Author(s): Tosi P, Kraft R, Luzi P, Cintorino M, Fankhauser G,
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Abstract Thymic tissue obtained at autopsy from 123 victims of sudden death, ranging from neonates to individuals older than 80 years and predominantly male, was studied with histometric techniques, i.e. a combination of test point analysis and planimetry on unit optical fields. The pattern of 'natural' age-dependent involution of the thymic cortex was examined using computerized mathematical models. The range of variations of results was greatest in children and young adults, followed by the very old, then the middle age group. In a first approximation, regression for thymic cortical volume in individuals older than 15 years corresponded better to a negative exponential than to a negative linear function of age. Best fits for the data suggest at least a two-component negative exponential function of age, with a steeper slope of the regression for individuals beyond the age of 30 years. Extrapolation on a log-normal plot of regression lines for thymic cortical involution points to near-zero values at an age range below the estimated maximum human life span, corresponding to the steepest slope of survival curves in Western Europe.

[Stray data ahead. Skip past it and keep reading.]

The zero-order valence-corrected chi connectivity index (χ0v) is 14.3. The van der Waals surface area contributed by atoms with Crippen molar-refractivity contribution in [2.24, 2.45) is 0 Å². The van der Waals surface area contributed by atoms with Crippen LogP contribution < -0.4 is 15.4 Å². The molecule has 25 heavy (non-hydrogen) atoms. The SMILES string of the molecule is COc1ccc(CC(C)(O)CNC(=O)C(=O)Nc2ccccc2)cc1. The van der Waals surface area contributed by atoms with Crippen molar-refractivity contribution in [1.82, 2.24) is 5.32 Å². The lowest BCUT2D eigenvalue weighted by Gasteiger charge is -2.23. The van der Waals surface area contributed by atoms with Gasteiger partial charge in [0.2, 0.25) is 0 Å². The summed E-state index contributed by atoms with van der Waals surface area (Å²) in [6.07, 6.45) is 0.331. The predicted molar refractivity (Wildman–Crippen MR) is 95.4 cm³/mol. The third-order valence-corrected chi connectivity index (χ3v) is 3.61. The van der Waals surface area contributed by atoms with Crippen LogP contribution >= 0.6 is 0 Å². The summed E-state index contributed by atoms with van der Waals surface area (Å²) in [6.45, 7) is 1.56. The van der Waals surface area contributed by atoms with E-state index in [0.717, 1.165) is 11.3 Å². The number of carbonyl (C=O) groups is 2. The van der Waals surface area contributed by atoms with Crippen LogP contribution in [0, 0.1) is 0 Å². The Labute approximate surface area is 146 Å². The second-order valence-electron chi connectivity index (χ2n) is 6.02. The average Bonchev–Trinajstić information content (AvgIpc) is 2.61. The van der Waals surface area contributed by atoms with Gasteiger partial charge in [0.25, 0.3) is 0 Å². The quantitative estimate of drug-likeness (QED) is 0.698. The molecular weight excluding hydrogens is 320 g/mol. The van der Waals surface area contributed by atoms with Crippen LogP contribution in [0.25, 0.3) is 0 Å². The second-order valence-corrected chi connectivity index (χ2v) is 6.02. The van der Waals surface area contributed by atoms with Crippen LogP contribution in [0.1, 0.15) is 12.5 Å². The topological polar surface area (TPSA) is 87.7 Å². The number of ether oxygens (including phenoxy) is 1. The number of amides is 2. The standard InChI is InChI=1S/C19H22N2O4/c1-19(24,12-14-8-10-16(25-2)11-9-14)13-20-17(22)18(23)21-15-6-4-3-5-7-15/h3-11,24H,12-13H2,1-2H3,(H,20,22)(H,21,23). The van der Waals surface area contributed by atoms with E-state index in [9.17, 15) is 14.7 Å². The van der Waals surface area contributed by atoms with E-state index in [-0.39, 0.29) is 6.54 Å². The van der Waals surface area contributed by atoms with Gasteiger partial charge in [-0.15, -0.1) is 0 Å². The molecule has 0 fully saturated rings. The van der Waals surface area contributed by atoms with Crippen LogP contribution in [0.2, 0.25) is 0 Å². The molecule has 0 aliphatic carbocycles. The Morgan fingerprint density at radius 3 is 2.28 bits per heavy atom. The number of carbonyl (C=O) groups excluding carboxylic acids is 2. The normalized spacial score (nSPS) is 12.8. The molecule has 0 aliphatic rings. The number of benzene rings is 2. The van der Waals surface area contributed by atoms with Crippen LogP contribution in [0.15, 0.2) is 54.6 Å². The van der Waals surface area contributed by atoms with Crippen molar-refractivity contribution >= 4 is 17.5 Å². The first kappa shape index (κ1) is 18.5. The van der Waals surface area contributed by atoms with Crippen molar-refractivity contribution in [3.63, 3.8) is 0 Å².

This article was published in Clin Exp Immunol
and referenced in Journal of Cell Science & Therapy